Your neighbour has installed CCTV Are they allowed to do this?

LHP Advice on a Neighbour Installing CCTV

My neighbour has installed a private CCTV system – are they allowed to do this?

The law allows individuals to set up and use CCTV monitoring systems within the boundaries of their own private domestic property, including their garden. Where images are contained within these boundaries, data protection laws do not apply.
However, where the system captures images of people outside the boundary of the property – for example in shared spaces, on a public footpath or street, then the General Data Protection Regulation (GDPR) and the Data Protection Act 2018 (DPA18) into which GDPR is incorporated, will apply and the owner needs to ensure the system is used responsibly to protect the privacy of others.

What should my neighbour have considered when setting up a system?

Before installing any monitoring equipment, your neighbour should have asked themselves:

  • Do I really need CCTV?
  • Are there other things I could use to protect my home, such as better lighting?
  • What is the most privacy-friendly way to set up the system?
  • What areas do I want the cameras to capture?
  • Can I position the cameras to avoid intruding on my neighbours’ property or any shared or public spaces?
  • Do I need to record the images, or is a live feed enough?
  • Has my CCTV system got an audio-recording facility? (Note - audio recording is considered very privacy-intrusive. So in most cases where householders use CCTV, they should disable audio recording).
  • Where it is to safeguard against crime, they should have checked local police advice about crime prevention. Better locks, security lighting or an alarm system may be more effective and less expensive ways of securing property.

What must my neighbour do if they capture images of people outside their own home and garden?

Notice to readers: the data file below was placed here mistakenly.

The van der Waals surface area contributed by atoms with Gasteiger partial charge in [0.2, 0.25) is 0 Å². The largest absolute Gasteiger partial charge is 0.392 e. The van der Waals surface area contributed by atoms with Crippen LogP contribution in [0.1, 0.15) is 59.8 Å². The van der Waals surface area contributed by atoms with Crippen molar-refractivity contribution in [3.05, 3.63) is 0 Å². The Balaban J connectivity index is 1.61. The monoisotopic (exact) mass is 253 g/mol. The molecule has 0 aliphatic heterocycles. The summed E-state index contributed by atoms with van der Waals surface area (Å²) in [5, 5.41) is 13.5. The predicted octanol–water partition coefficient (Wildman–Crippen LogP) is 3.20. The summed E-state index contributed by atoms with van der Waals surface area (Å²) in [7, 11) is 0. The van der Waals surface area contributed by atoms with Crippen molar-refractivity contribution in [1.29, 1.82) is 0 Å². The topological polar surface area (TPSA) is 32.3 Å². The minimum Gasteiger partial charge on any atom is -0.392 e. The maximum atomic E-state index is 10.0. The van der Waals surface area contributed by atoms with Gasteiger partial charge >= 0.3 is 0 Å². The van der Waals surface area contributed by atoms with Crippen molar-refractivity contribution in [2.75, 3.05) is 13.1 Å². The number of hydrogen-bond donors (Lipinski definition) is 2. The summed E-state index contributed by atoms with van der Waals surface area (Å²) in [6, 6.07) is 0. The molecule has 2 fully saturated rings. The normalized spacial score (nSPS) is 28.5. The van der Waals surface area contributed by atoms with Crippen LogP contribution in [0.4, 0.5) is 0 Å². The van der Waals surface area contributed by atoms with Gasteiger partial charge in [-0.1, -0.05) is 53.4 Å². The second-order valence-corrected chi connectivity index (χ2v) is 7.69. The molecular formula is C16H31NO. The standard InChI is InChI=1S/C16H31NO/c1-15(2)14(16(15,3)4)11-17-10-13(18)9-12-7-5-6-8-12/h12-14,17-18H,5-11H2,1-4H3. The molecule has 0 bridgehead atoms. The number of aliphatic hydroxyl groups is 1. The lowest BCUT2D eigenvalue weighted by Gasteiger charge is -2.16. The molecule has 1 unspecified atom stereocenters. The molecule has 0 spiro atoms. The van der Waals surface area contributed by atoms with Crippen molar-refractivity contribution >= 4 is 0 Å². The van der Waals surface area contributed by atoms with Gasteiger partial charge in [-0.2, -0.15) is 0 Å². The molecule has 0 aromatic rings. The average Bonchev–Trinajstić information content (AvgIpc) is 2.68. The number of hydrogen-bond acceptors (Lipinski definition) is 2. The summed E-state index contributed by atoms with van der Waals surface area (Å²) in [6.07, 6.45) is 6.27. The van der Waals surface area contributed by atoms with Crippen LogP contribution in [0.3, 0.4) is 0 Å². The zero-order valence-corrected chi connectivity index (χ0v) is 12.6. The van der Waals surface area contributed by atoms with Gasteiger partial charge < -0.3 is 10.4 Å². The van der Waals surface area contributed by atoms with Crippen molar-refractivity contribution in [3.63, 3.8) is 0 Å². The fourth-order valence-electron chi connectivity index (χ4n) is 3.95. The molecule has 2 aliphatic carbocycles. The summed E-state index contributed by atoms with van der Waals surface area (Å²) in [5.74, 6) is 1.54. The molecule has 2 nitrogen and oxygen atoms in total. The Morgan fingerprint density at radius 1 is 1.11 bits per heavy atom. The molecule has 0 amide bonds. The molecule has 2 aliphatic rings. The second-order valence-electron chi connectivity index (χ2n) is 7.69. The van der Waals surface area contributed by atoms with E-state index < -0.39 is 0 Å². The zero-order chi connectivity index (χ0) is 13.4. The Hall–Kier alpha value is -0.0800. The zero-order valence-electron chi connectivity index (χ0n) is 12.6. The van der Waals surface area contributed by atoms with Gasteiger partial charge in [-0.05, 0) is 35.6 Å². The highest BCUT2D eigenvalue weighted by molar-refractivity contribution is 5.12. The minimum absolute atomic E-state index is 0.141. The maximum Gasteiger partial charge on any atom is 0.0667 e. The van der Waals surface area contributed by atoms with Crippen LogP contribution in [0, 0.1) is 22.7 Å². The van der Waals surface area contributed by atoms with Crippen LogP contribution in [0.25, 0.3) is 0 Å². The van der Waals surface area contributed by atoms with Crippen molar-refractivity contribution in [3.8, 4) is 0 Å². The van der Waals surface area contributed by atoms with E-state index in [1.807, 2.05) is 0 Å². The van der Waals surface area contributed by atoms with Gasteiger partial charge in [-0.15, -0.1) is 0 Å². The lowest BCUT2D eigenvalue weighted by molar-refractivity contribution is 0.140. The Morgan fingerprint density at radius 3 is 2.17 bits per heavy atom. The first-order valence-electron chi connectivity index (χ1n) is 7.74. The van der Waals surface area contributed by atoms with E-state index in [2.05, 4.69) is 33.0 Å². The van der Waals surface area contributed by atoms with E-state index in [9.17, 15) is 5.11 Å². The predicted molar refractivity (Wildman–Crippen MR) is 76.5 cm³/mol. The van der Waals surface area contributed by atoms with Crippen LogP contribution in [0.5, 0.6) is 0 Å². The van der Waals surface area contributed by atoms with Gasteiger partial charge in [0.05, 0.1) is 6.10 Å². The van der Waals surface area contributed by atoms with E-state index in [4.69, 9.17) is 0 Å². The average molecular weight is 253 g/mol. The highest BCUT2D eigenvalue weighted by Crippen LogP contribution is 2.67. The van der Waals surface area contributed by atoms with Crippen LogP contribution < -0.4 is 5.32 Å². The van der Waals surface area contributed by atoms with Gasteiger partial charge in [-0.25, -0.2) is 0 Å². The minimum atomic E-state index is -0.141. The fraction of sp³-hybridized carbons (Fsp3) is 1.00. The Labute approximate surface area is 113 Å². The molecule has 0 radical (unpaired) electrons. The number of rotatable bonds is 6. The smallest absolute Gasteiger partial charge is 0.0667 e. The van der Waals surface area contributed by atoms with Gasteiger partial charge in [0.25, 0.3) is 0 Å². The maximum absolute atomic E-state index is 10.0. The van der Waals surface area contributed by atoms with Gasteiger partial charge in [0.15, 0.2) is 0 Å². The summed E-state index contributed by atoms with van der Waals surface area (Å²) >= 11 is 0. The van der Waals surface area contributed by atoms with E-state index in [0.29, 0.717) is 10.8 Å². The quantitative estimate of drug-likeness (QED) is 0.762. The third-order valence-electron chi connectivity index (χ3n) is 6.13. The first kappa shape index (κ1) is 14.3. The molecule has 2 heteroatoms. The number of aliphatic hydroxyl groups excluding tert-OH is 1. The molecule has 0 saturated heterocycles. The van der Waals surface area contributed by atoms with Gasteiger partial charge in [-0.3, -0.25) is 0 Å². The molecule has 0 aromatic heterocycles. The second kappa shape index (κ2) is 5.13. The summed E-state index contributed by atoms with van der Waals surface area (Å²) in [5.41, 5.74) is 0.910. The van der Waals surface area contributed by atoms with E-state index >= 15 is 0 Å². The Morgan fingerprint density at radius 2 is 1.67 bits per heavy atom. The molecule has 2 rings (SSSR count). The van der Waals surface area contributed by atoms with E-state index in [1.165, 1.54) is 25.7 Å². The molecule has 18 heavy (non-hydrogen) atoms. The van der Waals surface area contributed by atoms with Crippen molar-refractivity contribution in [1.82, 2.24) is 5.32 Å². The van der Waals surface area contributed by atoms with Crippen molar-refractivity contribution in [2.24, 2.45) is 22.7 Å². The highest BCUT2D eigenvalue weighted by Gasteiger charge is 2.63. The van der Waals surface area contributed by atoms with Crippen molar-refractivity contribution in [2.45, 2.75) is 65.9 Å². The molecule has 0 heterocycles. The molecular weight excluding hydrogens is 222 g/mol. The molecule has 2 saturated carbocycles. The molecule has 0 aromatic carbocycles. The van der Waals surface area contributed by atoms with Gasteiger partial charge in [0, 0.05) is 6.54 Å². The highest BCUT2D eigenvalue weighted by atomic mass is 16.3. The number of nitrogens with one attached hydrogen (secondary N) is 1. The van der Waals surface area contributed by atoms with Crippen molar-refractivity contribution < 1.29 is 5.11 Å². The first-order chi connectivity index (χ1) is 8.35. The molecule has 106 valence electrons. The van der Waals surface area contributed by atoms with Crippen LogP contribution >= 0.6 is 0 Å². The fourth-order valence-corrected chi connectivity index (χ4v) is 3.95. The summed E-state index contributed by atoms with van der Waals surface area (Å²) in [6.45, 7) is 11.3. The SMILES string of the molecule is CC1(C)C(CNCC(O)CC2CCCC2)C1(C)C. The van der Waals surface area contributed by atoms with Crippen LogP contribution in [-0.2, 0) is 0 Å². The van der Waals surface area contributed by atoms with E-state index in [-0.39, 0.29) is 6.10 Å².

They must:

  • Let people know they are using CCTV by putting up signs saying that recording is taking place, and why.
  • Ensure they don’t capture more footage than needed to achieve their purpose in using the system.
  • Ensure the security of the footage they capture – in other words, holding it securely and making sure nobody can watch it without good reason.
  • Only keep the footage for as long as needed – delete it regularly, and when it is no longer needed.
  • Ensure the CCTV system is only operated in ways they intend and can’t be misused for other reasons. Anyone they share the property with, such as family members who could use the equipment, needs to know the importance of not misusing it.
    What are my rights if my image is being captured?
  • You have the right to make a Subject Access Request (SAR) – to see a copy of the images. This request can be made verbally, or in writing (writing is preferred so the date of request can be evidenced). The CCTV operators must, by law, respond within one month and give you a copy of the data.
  • You have the right to have footage deleted. Again, this request can be made verbally or in writing (writing is preferred so the date of request can be evidenced). The CCTV operator must respond within one month and must delete the footage UNLESS they believe there is a genuine reason to keep it, for example because of the prevention or detection of crime, or other legal dispute – in this case, they must tell you this, and you can complain to the Information Commissioner’s Office.

Where do I get more information?

LHP cannot provide any official or legal advice on this manner, but for any informal discussion you are welcome to contact our Privacy Manager on 0345 604 1472 or via

For official advice, please contact The Information Commissioner’s Office, Wycliffe House, Water Lane, Wilmslow, SK9 5AF
Tel: 0303 123 1113 (local rate) or 01625 545 745 if you prefer to use a national rate number

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